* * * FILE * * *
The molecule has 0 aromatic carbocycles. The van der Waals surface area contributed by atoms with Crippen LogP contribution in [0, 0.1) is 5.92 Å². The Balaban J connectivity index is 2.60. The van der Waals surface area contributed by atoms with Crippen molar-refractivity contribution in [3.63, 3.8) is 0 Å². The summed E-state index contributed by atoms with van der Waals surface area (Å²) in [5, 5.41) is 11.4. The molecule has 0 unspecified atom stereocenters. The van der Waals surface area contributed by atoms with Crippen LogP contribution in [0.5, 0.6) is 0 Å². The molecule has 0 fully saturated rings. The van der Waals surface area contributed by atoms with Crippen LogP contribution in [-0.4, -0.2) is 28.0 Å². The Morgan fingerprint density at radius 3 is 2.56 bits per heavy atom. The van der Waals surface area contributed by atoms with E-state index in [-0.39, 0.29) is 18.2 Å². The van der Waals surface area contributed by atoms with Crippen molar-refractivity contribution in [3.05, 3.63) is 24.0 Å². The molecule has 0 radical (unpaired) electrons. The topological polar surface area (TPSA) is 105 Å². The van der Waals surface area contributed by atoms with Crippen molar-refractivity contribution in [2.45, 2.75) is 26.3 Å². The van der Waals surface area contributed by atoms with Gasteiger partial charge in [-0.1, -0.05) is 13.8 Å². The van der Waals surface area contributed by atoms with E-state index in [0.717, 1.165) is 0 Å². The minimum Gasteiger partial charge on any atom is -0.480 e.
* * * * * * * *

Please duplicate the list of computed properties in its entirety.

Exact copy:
The molecule has 0 aromatic carbocycles. The van der Waals surface area contributed by atoms with Crippen LogP contribution in [0, 0.1) is 5.92 Å². The Balaban J connectivity index is 2.60. The van der Waals surface area contributed by atoms with Crippen molar-refractivity contribution in [3.63, 3.8) is 0 Å². The summed E-state index contributed by atoms with van der Waals surface area (Å²) in [5, 5.41) is 11.4. The molecule has 0 unspecified atom stereocenters. The van der Waals surface area contributed by atoms with Crippen LogP contribution in [0.5, 0.6) is 0 Å². The molecule has 0 fully saturated rings. The van der Waals surface area contributed by atoms with Crippen LogP contribution in [-0.4, -0.2) is 28.0 Å². The Morgan fingerprint density at radius 3 is 2.56 bits per heavy atom. The van der Waals surface area contributed by atoms with E-state index in [-0.39, 0.29) is 18.2 Å². The van der Waals surface area contributed by atoms with Crippen molar-refractivity contribution in [3.05, 3.63) is 24.0 Å². The molecule has 0 radical (unpaired) electrons. The topological polar surface area (TPSA) is 105 Å². The van der Waals surface area contributed by atoms with Crippen molar-refractivity contribution in [2.45, 2.75) is 26.3 Å². The van der Waals surface area contributed by atoms with Gasteiger partial charge in [-0.1, -0.05) is 13.8 Å². The van der Waals surface area contributed by atoms with E-state index in [0.717, 1.165) is 0 Å². The minimum Gasteiger partial charge on any atom is -0.480 e.